To Spring or Not to Spring

Flowering trees in the neighborhood next to the restaurant

Flowering trees in the neighborhood next to the restaurant

Returning to my home town for the first time in quite a few months, I was disappointed to discover it was still winter there when I arrived.  The temperatures dropped to the upper 30’s and the rain seemed never-ending.  I was regretting having left spring behind in Chattanooga.

Fortunately, the expression “if you don’t like the weather, wait 10 minutes,” is as applicable in Columbus as it is anywhere else I’ve heard it uttered.  While it took more than 10 minutes to make a significant shift, the sun appeared, the rain dried, and the temperature started to rise.

I went from wishing I’d brought a winter coat to worrying about not having a raincoat or umbrella to wondering if I even needed a light sweater in just a few days.   I suppose it’s typical for spring–it comes in fits and starts.  One day it feels like August, the next we’re back to January and gradually the ratio changes and the high and low temperatures keep staying higher until most of the days feel like August.  Sometimes it’s hard to remember it’s a process.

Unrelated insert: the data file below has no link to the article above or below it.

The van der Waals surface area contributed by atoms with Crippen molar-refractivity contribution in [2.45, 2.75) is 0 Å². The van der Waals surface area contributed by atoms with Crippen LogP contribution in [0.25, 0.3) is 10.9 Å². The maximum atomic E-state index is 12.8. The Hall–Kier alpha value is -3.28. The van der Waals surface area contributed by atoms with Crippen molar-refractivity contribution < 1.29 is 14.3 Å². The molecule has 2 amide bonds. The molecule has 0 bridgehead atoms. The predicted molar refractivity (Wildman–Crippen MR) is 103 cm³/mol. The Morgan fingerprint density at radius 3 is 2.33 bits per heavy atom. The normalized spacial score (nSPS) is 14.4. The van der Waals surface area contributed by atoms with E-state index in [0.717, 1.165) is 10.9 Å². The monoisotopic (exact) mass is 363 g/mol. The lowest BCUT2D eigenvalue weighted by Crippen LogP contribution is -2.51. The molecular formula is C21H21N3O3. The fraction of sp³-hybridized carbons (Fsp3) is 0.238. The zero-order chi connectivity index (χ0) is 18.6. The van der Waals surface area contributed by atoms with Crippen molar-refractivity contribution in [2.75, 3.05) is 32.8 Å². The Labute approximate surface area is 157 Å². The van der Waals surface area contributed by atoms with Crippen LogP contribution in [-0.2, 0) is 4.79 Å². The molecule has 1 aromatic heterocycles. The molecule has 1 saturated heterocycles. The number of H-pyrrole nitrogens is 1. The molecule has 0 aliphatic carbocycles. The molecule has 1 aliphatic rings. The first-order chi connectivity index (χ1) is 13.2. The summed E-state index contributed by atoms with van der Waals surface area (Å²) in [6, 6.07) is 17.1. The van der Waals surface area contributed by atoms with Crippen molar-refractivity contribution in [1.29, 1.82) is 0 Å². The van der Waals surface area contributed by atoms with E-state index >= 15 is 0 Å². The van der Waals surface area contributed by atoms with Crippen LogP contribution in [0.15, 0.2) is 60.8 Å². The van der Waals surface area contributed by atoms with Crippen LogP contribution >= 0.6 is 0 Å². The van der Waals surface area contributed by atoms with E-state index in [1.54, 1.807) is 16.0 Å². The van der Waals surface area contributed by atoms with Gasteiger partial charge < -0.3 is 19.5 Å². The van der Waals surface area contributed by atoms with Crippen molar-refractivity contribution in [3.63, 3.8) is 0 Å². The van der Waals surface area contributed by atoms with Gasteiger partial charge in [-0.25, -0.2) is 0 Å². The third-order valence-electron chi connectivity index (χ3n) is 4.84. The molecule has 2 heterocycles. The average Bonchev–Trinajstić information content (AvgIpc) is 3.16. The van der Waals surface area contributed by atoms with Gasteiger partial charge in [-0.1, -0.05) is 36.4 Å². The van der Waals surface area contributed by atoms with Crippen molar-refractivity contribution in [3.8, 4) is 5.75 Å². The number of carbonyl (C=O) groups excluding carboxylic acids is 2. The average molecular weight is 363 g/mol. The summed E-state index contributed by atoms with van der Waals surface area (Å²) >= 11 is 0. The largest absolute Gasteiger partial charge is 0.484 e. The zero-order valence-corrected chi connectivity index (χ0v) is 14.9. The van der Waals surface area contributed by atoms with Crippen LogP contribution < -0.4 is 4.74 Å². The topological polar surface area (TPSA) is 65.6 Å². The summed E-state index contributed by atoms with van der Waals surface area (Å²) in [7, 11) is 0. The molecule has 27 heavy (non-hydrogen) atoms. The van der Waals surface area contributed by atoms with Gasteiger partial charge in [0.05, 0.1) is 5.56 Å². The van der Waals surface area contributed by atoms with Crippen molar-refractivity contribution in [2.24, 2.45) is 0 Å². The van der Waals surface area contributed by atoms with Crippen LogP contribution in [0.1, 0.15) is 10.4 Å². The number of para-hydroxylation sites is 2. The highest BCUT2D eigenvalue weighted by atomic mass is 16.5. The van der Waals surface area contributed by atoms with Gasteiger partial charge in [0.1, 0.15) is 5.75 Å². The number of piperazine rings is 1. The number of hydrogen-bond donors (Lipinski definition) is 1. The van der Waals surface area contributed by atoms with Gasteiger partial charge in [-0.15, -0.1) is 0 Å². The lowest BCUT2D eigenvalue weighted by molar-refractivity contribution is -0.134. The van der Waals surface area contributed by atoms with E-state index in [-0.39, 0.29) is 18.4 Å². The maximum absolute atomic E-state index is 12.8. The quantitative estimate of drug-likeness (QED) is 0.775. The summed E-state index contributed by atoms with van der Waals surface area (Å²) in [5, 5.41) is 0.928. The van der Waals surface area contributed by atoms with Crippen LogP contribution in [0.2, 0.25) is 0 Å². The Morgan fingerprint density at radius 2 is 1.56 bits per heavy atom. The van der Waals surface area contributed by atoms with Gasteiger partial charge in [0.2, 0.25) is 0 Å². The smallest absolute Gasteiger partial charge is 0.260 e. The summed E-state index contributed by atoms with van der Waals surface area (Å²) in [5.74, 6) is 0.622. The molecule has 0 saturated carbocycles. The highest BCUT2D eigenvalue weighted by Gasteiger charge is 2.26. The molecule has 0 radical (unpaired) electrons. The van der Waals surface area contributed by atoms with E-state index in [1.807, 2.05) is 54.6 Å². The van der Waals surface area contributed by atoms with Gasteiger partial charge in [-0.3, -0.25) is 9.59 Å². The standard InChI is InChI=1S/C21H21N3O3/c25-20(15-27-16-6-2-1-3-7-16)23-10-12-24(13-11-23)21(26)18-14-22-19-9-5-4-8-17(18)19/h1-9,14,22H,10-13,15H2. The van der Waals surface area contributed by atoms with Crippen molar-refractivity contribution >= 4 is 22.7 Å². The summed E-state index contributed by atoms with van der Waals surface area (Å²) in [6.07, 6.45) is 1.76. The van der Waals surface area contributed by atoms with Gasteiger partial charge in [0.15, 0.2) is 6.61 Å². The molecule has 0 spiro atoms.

Our friend on the patio while we wait for food

Our friend on the patio while we wait for food

By the time we met friends for dinner on Monday night, the weather was cooperative.  This was especially good because the restaurant we ate at had about 5 tables inside and 10 out.  Had it been bad weather, we would have been waiting for a table for a long time.  As it was, we were able to sit outside without a wait because the sky was gray enough to elicit looks of suspicion from patrons hovering around the bar with their food.  The weather may have been cooperative, but just barely.  By the time we finished eating, we were wrapping our jackets around us tight trying to stay warm.

Our other friend cooling off after walking to meet us and his wife

Our other friend cooling off after walking to meet us and his wife